Synthetic opioids are substances that manufacturers create in the laboratory. These substances target sections in the brain that produce pain-relieving effects, and they act on the same areas in the brain that natural opioids do. Natural opioids include codeine and morphine. In contrast, people create natural opioids from the seeds of the poppy plant.
Fentanyl is one type of synthetic opioid, and like other opioids, it carries the potential for abuse and addiction.
More About Fentanyl
Fentanyl is a lot like morphine, but fentanyl is 50 to 100 times more potent. Physicians prescribe fentanyl for their patients to treat severe pain. Therefore, those with terminal illnesses will typically be prescribed fentanyl. After surgery, people may receive prescriptions for fentanyl as well. If someone is experiencing severe pain but is already tolerant to opioid medications, this person will likely receive a prescription for fentanyl.
Other Forms of Fentanyl
Lazanda is a nasal spray prescribed only for patients 18 years of age and older. To receive a prescription, the patient must already be tolerant to opioid medications. These individuals are typically cancer patients who are currently being treated with around-the-clock narcotics, so the Lazanda can be administered when the patient feels breakthrough pain. This pain may be severe, but it usually lasts for a short period of time.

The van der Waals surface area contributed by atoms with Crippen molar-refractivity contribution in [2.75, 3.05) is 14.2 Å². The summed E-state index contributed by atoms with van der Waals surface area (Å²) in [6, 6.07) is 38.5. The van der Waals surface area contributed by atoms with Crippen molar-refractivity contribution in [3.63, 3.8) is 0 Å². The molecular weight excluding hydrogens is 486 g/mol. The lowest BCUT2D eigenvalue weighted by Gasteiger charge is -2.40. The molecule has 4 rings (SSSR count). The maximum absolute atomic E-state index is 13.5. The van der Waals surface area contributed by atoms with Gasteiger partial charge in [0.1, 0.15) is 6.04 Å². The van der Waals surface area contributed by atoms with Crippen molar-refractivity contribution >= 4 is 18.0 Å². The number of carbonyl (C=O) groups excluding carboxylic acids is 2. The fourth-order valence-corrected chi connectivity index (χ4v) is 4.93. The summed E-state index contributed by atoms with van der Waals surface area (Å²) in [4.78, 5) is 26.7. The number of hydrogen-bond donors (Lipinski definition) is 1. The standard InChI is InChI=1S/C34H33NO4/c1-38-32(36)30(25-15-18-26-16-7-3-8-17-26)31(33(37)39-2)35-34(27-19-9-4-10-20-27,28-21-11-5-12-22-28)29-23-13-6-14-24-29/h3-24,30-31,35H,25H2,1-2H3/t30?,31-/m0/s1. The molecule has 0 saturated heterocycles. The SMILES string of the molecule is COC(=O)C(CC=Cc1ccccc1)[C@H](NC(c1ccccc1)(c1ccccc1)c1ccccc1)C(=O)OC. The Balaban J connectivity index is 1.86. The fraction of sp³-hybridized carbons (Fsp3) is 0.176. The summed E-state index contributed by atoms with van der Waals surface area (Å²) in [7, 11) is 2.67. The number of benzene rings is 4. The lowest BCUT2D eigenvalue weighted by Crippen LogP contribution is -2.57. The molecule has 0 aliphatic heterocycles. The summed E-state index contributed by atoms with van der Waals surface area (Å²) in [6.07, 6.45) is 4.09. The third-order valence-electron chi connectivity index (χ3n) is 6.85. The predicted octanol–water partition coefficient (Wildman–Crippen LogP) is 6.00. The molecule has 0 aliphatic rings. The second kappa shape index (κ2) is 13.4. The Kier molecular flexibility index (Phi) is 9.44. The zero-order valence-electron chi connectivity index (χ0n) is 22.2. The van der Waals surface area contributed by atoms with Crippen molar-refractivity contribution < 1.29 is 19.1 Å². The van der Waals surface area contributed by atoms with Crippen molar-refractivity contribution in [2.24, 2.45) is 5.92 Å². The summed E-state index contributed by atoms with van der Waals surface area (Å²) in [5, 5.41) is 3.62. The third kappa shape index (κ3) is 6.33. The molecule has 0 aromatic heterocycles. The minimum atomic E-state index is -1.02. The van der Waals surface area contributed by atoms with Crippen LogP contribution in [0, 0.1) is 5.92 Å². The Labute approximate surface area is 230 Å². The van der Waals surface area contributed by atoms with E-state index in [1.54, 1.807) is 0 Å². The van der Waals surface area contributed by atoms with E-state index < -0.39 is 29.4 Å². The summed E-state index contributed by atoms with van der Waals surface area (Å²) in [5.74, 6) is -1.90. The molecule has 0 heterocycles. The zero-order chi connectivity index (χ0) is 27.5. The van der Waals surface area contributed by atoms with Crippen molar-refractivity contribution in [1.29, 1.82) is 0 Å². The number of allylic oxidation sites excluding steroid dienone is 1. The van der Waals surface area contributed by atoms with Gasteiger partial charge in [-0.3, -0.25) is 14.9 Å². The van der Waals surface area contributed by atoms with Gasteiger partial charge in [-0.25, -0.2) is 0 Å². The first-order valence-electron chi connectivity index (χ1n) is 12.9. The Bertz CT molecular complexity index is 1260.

Abstral is a tablet that may only be prescribed for cancer patients who are tolerant to other opioid pain relievers. It is also used when the patient experiences breakthrough pain while on other pain medications.
Subsys is a sublingual spray for adults 18 years of age and older for treating breakthrough pain. They must also be receiving opioid medications around the clock. The patients can administer this medication under their tongues, and it offers them immediate relief from breakthrough pain.
Sublimaze is a fentanyl citrate that medical personnel inject for severe pain before or after a surgery. It is also prescribed for those tolerant to opioid medications.
Duragesic is a fentanyl patch that relieves pain that is expected to last for a long time.
Actiq is a lozenge prescribed for patients 16 years of age and older. These patients must already be tolerant to opioid pain relievers, and they must be taking other opioids for the relief of cancer pain around the clock.
Fentanyl relieves pain in the same way that other opioids relieve pain. It binds to the opioid receptors in the brain that regulate pain and the emotions. It also increases the production of dopamine that is released in your brain when you expect to receive a reward.
The Potential for Abuse
The Drug Enforcement Administration, or DEA, lists fentanyl as a Schedule II drug under the Controlled Substances Act. This means that fentanyl has the potential to be abused. If this were not the case, the DEA would not seek to control the substance. Under Schedule II, fentanyl is described as: